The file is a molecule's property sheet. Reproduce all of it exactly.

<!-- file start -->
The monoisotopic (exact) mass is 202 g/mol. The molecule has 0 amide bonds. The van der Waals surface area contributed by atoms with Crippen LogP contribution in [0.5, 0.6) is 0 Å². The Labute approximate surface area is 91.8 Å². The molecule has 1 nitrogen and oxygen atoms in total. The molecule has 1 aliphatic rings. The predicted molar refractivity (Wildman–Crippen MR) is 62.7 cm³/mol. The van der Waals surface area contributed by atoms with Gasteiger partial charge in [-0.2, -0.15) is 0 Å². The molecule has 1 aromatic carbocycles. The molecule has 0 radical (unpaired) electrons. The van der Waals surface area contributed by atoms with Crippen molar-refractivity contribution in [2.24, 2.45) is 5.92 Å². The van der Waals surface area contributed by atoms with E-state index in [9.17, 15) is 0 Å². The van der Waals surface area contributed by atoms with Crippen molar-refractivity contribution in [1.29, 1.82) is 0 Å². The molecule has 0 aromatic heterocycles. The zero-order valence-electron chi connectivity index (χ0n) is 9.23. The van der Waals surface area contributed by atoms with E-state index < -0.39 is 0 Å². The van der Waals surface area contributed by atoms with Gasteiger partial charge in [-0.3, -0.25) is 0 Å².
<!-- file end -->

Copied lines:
The monoisotopic (exact) mass is 202 g/mol. The molecule has 0 amide bonds. The van der Waals surface area contributed by atoms with Crippen LogP contribution in [0.5, 0.6) is 0 Å². The Labute approximate surface area is 91.8 Å². The molecule has 1 nitrogen and oxygen atoms in total. The molecule has 1 aliphatic rings. The predicted molar refractivity (Wildman–Crippen MR) is 62.7 cm³/mol. The van der Waals surface area contributed by atoms with Gasteiger partial charge in [-0.2, -0.15) is 0 Å². The molecule has 1 aromatic carbocycles. The molecule has 0 radical (unpaired) electrons. The van der Waals surface area contributed by atoms with Crippen molar-refractivity contribution in [2.24, 2.45) is 5.92 Å². The van der Waals surface area contributed by atoms with E-state index in [9.17, 15) is 0 Å². The van der Waals surface area contributed by atoms with Crippen molar-refractivity contribution in [1.29, 1.82) is 0 Å². The molecule has 0 aromatic heterocycles. The zero-order valence-electron chi connectivity index (χ0n) is 9.23. The van der Waals surface area contributed by atoms with E-state index < -0.39 is 0 Å². The van der Waals surface area contributed by atoms with Gasteiger partial charge in [-0.3, -0.25) is 0 Å².